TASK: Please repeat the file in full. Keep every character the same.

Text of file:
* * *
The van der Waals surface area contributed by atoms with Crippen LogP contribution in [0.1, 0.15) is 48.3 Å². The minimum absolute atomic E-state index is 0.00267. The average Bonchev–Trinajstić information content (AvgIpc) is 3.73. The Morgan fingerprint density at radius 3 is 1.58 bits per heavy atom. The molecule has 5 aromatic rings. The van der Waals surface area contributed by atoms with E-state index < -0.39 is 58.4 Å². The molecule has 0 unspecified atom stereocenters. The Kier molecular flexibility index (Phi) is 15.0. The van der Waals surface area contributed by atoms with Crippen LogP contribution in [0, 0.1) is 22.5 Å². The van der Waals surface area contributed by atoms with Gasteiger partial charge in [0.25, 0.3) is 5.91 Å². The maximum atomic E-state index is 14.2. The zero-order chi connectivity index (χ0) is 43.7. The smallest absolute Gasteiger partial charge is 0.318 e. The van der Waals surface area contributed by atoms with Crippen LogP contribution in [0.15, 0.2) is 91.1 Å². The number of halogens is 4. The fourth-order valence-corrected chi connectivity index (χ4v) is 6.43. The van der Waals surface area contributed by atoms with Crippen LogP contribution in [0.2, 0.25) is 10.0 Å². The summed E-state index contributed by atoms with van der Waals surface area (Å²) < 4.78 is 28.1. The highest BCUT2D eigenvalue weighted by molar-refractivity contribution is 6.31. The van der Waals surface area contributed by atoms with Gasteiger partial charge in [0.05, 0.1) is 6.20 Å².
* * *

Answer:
The van der Waals surface area contributed by atoms with Crippen LogP contribution in [0.1, 0.15) is 48.3 Å². The minimum absolute atomic E-state index is 0.00267. The average Bonchev–Trinajstić information content (AvgIpc) is 3.73. The Morgan fingerprint density at radius 3 is 1.58 bits per heavy atom. The molecule has 5 aromatic rings. The van der Waals surface area contributed by atoms with E-state index < -0.39 is 58.4 Å². The molecule has 0 unspecified atom stereocenters. The Kier molecular flexibility index (Phi) is 15.0. The van der Waals surface area contributed by atoms with Crippen LogP contribution in [0, 0.1) is 22.5 Å². The van der Waals surface area contributed by atoms with Gasteiger partial charge in [0.25, 0.3) is 5.91 Å². The maximum atomic E-state index is 14.2. The zero-order chi connectivity index (χ0) is 43.7. The smallest absolute Gasteiger partial charge is 0.318 e. The van der Waals surface area contributed by atoms with Crippen LogP contribution in [0.15, 0.2) is 91.1 Å². The number of halogens is 4. The fourth-order valence-corrected chi connectivity index (χ4v) is 6.43. The van der Waals surface area contributed by atoms with Crippen LogP contribution in [0.2, 0.25) is 10.0 Å². The summed E-state index contributed by atoms with van der Waals surface area (Å²) < 4.78 is 28.1. The highest BCUT2D eigenvalue weighted by molar-refractivity contribution is 6.31. The van der Waals surface area contributed by atoms with Gasteiger partial charge in [0.05, 0.1) is 6.20 Å².